WT-398 is Performance Testing for WiFi

Article By : Martin Rowe

Broadband Forum developing WiFi router performance tests

Boston — Just because your Wi-Fi router complies with 802.11 standards and has passed interoperability tests doesn’t mean that you’ll be happy with its performance. That’s why the Broadband Forum is developing WT-398. When approved, WT-398 will specify tests for Wi-Fi router performance. In parallel with that document’s development, the University of New Hampshire Interoperability Lab (UNH-IOL) has announced testing services for Wi-Fi performance.

The impetus for WT-398, which is not yet available publicly, came from service providers that deliver internet access and provide either Wi-Fi routers that are either integrated with gateways or are separate units. “Service providers found themselves providing support for home networking issues,” said UNH-IOL senior engineer Lincoln Lavoie in an interview with EE Times. “The problem stems from so many devices now being connected to a home router.”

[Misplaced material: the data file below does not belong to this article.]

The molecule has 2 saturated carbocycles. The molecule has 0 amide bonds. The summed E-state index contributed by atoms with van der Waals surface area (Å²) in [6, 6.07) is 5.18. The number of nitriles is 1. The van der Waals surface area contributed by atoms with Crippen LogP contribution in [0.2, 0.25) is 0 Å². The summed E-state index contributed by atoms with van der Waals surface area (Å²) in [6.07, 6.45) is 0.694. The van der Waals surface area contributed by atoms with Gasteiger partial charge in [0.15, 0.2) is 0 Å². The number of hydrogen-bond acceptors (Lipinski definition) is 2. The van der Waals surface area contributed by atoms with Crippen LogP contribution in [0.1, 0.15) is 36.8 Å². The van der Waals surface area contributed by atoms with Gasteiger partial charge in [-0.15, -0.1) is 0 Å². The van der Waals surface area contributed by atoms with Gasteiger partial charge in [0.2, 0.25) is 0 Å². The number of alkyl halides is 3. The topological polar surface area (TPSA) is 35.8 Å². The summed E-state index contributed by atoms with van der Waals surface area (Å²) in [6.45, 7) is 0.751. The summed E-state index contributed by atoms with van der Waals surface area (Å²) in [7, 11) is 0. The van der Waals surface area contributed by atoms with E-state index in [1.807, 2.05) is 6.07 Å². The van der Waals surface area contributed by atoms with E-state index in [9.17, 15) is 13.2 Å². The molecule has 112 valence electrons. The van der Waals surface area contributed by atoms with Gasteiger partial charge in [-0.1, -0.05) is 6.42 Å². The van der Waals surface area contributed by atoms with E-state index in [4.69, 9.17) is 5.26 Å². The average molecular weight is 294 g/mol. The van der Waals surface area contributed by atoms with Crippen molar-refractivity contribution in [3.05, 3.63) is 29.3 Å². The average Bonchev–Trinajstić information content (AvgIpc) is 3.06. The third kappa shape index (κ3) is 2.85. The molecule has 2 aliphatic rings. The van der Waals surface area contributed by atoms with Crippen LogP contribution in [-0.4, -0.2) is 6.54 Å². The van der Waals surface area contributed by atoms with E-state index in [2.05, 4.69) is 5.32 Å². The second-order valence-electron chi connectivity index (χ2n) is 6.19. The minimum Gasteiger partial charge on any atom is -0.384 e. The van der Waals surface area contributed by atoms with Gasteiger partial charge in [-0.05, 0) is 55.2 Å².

The top performance issue, according to Lavoie, is data rate versus signal strength. A router will drop data speeds when signal strength is weak. Plus, a router needs to connect to devices that support different standards such as 802.11g, 802.11n, and 802.11ac, each of which has a different maximum data rate. That creates an issue of delivery fairness, something that needs testing. “Only one device can communicate with a router at any given time,” said Lavoie. “Slower devices or connections with low power need greater air time for a given data rate.” The test plans written into WT-398 will standardize test procedures.

UNH-IOL octoBox

An octoBox test chamber from octoScope isolates a Wi-Fi router under test from outside interference. Four log-periodic antennas receive signals from the router under test. A fifth antenna sends data to the router. Photo courtesy of UNH-IOL.

In addition to fairness and quality of service, test plans will cover interference from other devices such as ZigBee and Bluetooth that use the same unlicensed 2.4 GHz channels as Wi-Fi. Plus, there is the issue of many 802.11 routers covering any given area. Ask anyone who lives in an apartment or in a house with close neighbors about that.

Having standardized tests will let service providers differentiate the Wi-Fi products that they deploy. But will that help people to supply their own Wi-Fi router? Any manufacturer can test to the WT-398 standard or use the UNH-IOL for a testing facility. The WT-398 standard is up for a vote in June 2018, according to Lavoie, and the release is expected by the end of that month.

— Martin Rowe covers test and measurement for EDN and EE Times

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